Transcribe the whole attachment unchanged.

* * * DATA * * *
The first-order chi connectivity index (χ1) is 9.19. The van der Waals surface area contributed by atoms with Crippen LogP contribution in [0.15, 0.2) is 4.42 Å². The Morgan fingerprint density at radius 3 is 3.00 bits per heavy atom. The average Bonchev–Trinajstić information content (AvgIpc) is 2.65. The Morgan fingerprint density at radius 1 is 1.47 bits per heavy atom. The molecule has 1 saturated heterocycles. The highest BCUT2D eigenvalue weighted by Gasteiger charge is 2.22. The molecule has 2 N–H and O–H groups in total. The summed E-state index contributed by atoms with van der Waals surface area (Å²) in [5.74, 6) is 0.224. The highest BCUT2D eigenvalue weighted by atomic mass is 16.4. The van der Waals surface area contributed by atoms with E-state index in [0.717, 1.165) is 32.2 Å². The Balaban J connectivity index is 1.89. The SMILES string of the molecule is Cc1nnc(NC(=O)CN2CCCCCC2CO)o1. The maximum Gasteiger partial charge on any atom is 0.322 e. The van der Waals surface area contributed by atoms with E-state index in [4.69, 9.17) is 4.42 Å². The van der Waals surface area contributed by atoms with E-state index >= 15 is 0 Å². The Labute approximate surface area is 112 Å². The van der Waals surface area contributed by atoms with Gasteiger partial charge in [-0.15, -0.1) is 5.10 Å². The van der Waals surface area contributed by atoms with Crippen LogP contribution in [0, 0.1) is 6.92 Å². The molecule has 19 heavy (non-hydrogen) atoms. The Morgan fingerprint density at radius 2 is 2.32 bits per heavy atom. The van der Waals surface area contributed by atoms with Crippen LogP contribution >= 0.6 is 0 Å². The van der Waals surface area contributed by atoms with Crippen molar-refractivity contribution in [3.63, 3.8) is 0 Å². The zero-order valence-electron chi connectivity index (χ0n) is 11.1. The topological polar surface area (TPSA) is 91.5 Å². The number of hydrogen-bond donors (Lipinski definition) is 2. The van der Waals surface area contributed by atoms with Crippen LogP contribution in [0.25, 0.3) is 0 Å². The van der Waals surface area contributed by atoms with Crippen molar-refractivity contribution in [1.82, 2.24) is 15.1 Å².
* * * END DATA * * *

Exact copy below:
The first-order chi connectivity index (χ1) is 9.19. The van der Waals surface area contributed by atoms with Crippen LogP contribution in [0.15, 0.2) is 4.42 Å². The Morgan fingerprint density at radius 3 is 3.00 bits per heavy atom. The average Bonchev–Trinajstić information content (AvgIpc) is 2.65. The Morgan fingerprint density at radius 1 is 1.47 bits per heavy atom. The molecule has 1 saturated heterocycles. The highest BCUT2D eigenvalue weighted by Gasteiger charge is 2.22. The molecule has 2 N–H and O–H groups in total. The summed E-state index contributed by atoms with van der Waals surface area (Å²) in [5.74, 6) is 0.224. The highest BCUT2D eigenvalue weighted by atomic mass is 16.4. The van der Waals surface area contributed by atoms with E-state index in [0.717, 1.165) is 32.2 Å². The Balaban J connectivity index is 1.89. The SMILES string of the molecule is Cc1nnc(NC(=O)CN2CCCCCC2CO)o1. The maximum Gasteiger partial charge on any atom is 0.322 e. The van der Waals surface area contributed by atoms with E-state index in [4.69, 9.17) is 4.42 Å². The van der Waals surface area contributed by atoms with E-state index >= 15 is 0 Å². The Labute approximate surface area is 112 Å². The van der Waals surface area contributed by atoms with Gasteiger partial charge in [-0.15, -0.1) is 5.10 Å². The van der Waals surface area contributed by atoms with Crippen LogP contribution in [0, 0.1) is 6.92 Å². The molecule has 19 heavy (non-hydrogen) atoms. The Morgan fingerprint density at radius 2 is 2.32 bits per heavy atom. The van der Waals surface area contributed by atoms with Crippen LogP contribution >= 0.6 is 0 Å². The van der Waals surface area contributed by atoms with Crippen molar-refractivity contribution in [3.63, 3.8) is 0 Å². The zero-order valence-electron chi connectivity index (χ0n) is 11.1. The topological polar surface area (TPSA) is 91.5 Å². The number of hydrogen-bond donors (Lipinski definition) is 2. The van der Waals surface area contributed by atoms with Crippen LogP contribution in [0.25, 0.3) is 0 Å². The van der Waals surface area contributed by atoms with Crippen molar-refractivity contribution in [1.82, 2.24) is 15.1 Å².